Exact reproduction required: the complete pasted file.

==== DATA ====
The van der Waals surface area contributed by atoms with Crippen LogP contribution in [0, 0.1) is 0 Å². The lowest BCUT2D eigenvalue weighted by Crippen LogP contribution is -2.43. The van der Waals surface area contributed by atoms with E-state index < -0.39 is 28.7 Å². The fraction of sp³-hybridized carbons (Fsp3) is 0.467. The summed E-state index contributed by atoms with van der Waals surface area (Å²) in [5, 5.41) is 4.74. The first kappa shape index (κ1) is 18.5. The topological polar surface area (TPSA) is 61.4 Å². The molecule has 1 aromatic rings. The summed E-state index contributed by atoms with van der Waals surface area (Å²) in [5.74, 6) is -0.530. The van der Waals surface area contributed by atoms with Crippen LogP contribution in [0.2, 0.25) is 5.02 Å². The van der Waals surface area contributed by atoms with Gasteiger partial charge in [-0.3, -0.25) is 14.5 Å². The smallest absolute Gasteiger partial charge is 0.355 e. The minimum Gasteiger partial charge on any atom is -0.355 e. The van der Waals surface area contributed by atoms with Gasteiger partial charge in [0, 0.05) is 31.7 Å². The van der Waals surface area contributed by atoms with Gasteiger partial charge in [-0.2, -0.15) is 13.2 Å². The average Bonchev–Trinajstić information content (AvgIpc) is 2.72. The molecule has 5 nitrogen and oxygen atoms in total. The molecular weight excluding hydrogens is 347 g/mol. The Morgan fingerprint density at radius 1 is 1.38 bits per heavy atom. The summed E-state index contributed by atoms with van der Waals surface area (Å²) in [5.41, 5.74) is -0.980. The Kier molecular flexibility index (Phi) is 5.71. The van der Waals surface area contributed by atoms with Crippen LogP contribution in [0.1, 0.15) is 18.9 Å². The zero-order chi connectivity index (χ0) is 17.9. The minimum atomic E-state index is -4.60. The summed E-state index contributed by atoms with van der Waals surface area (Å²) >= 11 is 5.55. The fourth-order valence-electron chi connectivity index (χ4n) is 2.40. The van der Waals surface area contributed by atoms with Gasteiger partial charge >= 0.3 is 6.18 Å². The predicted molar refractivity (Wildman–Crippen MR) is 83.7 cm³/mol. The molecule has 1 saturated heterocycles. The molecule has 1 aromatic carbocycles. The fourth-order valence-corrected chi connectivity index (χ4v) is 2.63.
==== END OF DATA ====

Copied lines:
The van der Waals surface area contributed by atoms with Crippen LogP contribution in [0, 0.1) is 0 Å². The lowest BCUT2D eigenvalue weighted by Crippen LogP contribution is -2.43. The van der Waals surface area contributed by atoms with E-state index < -0.39 is 28.7 Å². The fraction of sp³-hybridized carbons (Fsp3) is 0.467. The summed E-state index contributed by atoms with van der Waals surface area (Å²) in [5, 5.41) is 4.74. The first kappa shape index (κ1) is 18.5. The topological polar surface area (TPSA) is 61.4 Å². The molecule has 1 aromatic rings. The summed E-state index contributed by atoms with van der Waals surface area (Å²) in [5.74, 6) is -0.530. The van der Waals surface area contributed by atoms with Crippen LogP contribution in [0.2, 0.25) is 5.02 Å². The van der Waals surface area contributed by atoms with Gasteiger partial charge in [-0.3, -0.25) is 14.5 Å². The smallest absolute Gasteiger partial charge is 0.355 e. The minimum Gasteiger partial charge on any atom is -0.355 e. The van der Waals surface area contributed by atoms with Gasteiger partial charge in [0, 0.05) is 31.7 Å². The van der Waals surface area contributed by atoms with Gasteiger partial charge in [-0.2, -0.15) is 13.2 Å². The average Bonchev–Trinajstić information content (AvgIpc) is 2.72. The molecule has 5 nitrogen and oxygen atoms in total. The molecular weight excluding hydrogens is 347 g/mol. The Morgan fingerprint density at radius 1 is 1.38 bits per heavy atom. The summed E-state index contributed by atoms with van der Waals surface area (Å²) in [5.41, 5.74) is -0.980. The Kier molecular flexibility index (Phi) is 5.71. The van der Waals surface area contributed by atoms with Crippen LogP contribution in [0.1, 0.15) is 18.9 Å². The zero-order chi connectivity index (χ0) is 17.9. The minimum atomic E-state index is -4.60. The summed E-state index contributed by atoms with van der Waals surface area (Å²) >= 11 is 5.55. The fourth-order valence-electron chi connectivity index (χ4n) is 2.40. The van der Waals surface area contributed by atoms with Gasteiger partial charge >= 0.3 is 6.18 Å². The predicted molar refractivity (Wildman–Crippen MR) is 83.7 cm³/mol. The molecule has 1 saturated heterocycles. The molecule has 1 aromatic carbocycles. The fourth-order valence-corrected chi connectivity index (χ4v) is 2.63.